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Indiana Sheep Farmer

Stan Poe II

“We take great pride and care in maintaining our animals and producing a healthy, nutritious product.”

Stan Poe II
Sheep Farmer

Name: Stan Poe II
Location: Franklin, Indiana
Years farming: I started farming as my selected career in 1988, after college graduation. However, I worked each day with my grandfather and father from the time I could walk.
My family: My parents are Stanley and Carol Poe. My brother, Keegan, farms part-time and we share some equipment. My brother Cameron lives in Lexington, KY and is not involved in the farming operation. My brother, Kalen, recently graduated from Texas A&M and has returned to the operation and will partner with us in the expansion of our sheep enterprise.
How I came to be a farmer: As a young child, I learned an appreciation for land and animals from my grandfather. I have always enjoyed the challenges that being your own boss brings. I was involved in FFA through high school, and chose to return to the farm at a young age.
The best thing about being a farmer: We are completely responsible and held accountable for all decisions and actions – no bailouts here! I enjoy the daily challenges and changes that farming brings, and the freedom to make decisions without hesitation.
My personal philosophy on farming: I have no real words of wisdom, but I am passionate about my profession, as most farmers are. I try to do my very best in every aspect of farming, and I am one of many responsible for feeding the world.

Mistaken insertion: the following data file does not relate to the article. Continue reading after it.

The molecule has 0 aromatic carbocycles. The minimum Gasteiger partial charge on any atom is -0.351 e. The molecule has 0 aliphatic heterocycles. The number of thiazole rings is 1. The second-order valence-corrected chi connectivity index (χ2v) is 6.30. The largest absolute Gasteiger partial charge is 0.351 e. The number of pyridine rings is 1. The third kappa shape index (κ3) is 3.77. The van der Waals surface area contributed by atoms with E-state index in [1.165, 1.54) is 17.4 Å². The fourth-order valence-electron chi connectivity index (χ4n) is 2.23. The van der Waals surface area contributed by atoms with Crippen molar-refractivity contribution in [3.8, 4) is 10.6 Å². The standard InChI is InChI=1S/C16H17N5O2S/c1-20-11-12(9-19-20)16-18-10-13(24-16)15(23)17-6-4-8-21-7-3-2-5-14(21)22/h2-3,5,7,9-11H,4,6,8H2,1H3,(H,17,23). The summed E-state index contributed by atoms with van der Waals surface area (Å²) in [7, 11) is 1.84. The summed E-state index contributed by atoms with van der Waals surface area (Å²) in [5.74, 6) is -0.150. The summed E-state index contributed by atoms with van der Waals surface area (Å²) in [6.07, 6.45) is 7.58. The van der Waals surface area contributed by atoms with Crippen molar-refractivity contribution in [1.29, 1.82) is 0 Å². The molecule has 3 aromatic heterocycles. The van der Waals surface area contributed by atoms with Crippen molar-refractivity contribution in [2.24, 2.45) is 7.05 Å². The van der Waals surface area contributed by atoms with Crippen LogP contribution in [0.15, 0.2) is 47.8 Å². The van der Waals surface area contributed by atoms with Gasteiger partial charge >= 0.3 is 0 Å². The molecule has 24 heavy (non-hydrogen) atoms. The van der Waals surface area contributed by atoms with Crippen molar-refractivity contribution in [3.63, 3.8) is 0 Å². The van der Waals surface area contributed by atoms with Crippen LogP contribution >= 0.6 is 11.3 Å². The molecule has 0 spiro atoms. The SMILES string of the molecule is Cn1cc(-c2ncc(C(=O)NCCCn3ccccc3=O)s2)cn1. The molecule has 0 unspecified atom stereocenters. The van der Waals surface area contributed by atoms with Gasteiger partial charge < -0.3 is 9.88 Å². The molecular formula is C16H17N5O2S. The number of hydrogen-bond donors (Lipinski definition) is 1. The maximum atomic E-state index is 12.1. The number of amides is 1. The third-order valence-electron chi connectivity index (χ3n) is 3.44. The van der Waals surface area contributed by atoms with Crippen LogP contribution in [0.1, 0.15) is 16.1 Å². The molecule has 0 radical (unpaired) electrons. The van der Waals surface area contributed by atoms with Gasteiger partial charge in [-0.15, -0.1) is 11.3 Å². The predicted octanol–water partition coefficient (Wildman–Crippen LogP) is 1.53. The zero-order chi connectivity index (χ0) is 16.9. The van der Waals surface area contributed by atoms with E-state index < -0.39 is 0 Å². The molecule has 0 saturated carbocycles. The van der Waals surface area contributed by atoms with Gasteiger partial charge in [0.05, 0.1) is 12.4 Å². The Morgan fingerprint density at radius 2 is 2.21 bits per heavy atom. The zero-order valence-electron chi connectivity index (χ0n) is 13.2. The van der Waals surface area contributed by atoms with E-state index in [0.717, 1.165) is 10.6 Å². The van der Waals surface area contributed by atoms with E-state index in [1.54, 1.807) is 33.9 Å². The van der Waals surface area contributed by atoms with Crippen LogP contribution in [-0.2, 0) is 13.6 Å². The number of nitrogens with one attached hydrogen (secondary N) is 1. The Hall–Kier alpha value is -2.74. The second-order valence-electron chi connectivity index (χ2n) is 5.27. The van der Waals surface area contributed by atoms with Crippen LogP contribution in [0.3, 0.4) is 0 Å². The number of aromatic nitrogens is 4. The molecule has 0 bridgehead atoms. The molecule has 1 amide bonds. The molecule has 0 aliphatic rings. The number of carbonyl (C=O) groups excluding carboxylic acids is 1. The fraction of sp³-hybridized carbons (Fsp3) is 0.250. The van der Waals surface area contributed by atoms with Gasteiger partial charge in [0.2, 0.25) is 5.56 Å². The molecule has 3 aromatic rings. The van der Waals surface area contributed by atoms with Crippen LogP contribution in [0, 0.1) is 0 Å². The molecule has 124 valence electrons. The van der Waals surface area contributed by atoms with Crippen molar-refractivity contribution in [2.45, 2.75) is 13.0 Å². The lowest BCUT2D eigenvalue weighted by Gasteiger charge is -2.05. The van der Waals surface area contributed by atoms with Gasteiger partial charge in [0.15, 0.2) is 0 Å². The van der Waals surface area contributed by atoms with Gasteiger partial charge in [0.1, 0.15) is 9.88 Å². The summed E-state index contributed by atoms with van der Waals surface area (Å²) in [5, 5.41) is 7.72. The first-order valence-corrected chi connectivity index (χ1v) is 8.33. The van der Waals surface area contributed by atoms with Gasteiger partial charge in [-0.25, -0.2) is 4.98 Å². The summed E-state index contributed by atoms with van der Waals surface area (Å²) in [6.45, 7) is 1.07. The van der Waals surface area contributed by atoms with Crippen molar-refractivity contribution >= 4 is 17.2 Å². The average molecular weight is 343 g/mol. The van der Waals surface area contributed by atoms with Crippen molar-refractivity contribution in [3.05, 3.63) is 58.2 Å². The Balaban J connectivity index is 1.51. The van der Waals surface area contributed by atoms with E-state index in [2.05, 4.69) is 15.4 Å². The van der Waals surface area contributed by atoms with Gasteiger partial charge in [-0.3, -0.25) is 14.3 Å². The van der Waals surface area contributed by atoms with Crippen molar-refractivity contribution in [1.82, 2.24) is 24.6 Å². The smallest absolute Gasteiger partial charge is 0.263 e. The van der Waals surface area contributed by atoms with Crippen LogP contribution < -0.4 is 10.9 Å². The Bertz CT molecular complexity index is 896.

Lamb Production in Indiana and the United States
  • There are approximately 2,000 sheep farmers in Indiana, owning 36,000 ewes.
  • In 2007, Indiana sheep farmers sold 33,000 lambs and 236,000 pounds of wool for a total of $7.4 million.
  • Sheep naturally follow the sheep in front of them and they stay together when grazing. This helps protect them from predators and makes it easier for a farmer to care for large numbers of lambs.
  • Sheep have excellent vision and hearing. They can spot predators from 1,200 yards away and can direct their ears to the direction of sound.
  • Head butting is a natural behavior used to determine the top animal in the flock.
  • Sheep have provided milk, meat, and clothing for people for more than 10,000 years.
  • Lamb is from a sheep that is less than one year old. Mutton is from a sheep that is over one year old.
  • Cheeses such as Roquefort, Feta and Ricotta are made from sheep’s milk.
  • Sheep are usually sheared once per year. One sheep produces up to 30 pounds of wool.
  • One pound of wool can make ten miles of yarn.
  • A baseball contains 450 feet of wool yarn.
  • In addition to clothing, furniture and carpets, wool is also used in such products as mattresses, tennis balls and pool table surfaces.
  • Raw wool contains lanolin, which is used in adhesive tape, printing inks, motor oils, and lubricants. Lanolin is also used in virtually all cosmetics and pharmaceuticals.
  • Presidents George Washington, Thomas Jefferson and James Madison all raised sheep. Woodrow Wilson grazed sheep on the White House lawn.



For more information about sheep farming in Indiana, please visit www.indianasheep.com

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